© Roma Press Center / Independent Theater Hungary

NewsSpectrum Fellow Maria Bogdan is a social scientist, media theorist, and freelance journalist who collaborates with Romblog. She carried out her fellowship with the German broadcaster Deutsche Welle, where she published a series of essays entitled “Voice of Color”. The essays focus on resistance, belonging, and resilience as key concepts of the transnational Roma movement and through reviewing the work of contemporary Roma artists.

In her introduction to the series, Maria explains:

“Just like all the other social movements in the world, the Romani movements have been transforming in the age of social media. Their ways of communication have been improving in the last more than a decade, resulting in intensive and unifying combat against prejudices, negative discrimination, racism. The cultural field has become the most significant tool of the movement: the contributions of artists and scholars to its main causes have been increasing. Researching and deconstructing the European Roma history has become one of the main focuses, through some major organizing theories and unifying concepts such as resistance, belonging, and resilience. This series of essays intends to give an insight into the works of the transnational Romani movements in contemporary Europe through reviewing significant artworks that embody some of the main concepts of the movements (…).”

Maria Bogdan


* The Power of Words – From Silence to Resistance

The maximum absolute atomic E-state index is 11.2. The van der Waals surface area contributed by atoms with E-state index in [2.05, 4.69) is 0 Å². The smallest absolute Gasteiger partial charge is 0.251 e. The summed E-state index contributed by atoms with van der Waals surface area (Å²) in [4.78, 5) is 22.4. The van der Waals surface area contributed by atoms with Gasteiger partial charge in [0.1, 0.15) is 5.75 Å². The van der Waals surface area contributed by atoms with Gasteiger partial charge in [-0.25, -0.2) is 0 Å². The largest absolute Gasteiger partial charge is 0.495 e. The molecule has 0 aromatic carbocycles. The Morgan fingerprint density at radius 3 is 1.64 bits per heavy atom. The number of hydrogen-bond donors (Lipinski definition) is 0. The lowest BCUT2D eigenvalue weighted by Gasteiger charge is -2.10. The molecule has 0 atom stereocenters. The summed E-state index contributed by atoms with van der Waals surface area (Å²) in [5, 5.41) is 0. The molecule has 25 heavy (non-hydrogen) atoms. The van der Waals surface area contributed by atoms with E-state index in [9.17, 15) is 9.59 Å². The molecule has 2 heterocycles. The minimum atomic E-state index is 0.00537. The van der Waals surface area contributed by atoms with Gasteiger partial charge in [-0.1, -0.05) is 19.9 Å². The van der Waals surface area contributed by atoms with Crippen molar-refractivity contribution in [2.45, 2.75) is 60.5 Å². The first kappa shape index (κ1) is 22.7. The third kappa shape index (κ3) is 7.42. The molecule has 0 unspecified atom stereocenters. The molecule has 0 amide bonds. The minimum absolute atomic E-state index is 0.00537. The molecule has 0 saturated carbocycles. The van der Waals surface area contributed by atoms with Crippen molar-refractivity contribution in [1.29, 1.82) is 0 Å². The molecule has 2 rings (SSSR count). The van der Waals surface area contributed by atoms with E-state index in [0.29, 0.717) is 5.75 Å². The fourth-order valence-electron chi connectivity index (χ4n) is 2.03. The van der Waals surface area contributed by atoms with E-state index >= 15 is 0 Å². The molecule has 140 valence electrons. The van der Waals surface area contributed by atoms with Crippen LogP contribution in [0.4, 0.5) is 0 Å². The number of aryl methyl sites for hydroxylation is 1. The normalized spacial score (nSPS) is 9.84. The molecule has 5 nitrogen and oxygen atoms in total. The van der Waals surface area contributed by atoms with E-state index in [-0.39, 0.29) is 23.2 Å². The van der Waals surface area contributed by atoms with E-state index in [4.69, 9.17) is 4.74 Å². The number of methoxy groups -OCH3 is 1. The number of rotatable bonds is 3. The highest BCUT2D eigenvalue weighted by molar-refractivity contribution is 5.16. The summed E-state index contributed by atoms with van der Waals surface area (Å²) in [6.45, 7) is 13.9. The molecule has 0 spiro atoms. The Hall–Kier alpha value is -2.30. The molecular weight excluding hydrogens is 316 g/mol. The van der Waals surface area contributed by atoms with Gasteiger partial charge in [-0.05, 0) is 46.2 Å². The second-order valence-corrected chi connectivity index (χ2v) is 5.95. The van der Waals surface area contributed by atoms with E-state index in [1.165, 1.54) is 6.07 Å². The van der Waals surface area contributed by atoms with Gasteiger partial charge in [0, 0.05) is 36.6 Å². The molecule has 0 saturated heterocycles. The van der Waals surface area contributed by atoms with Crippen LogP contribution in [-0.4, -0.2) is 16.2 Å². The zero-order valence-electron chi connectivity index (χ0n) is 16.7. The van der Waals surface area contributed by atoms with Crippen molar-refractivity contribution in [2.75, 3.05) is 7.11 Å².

Reminding us of the “forgotten Holocaust”, as the genocide of the Sinti and Roma during the Second World War is often called, Maria examines the work of the French director Tony Gatlif and his film “Liberté”/”Korkoro” (Freedom/Loneliness), and the contemporary witness and artist Ceija Stojka (1933 – 2013), reviewing the exhibition dedicated to her work, recently opened in January 2022 in Seville, Spain.

*  The Lost Words: Understanding the Concept of Belonging in the Romani Movement
This essay examines the concept of belonging as an important organizing concept of the movement. It does so through the lens of the Drive2Survive protest against a UK police bill affecting the GRT communities (Gypsy Roma and Traveler Communities) in the UK. Covering the bill, which protesters say would criminalize nomadic life and previously legal travel and resting of nomadic groups, Maria reviews the book “The Stopping Places” by British journalist and author Damien Le Bas and the film “Trapped by Law” by Kosovar director Sami Mustafa.

* The Healing Words. Resilience in the Romani Movement
“It’s resilience that makes the hero – that’s what we learn from those Roma who are celebrating their success against all odds”, writes Maria, examining the work of artists addressing the topic of resilience. Here, authors and actors, including participants at the International Roma Theatre Festival, share their stories and experiences about making the daily struggle of the Roma communities visible through their art.

Maria’s essays have been published in several languages by Deutsche Welle (the majority-language partner for his project), which hosted several Roma media professionals as part of its partnership with NewsSpectrum. Essays were also published on Romblog (minority-language partner).

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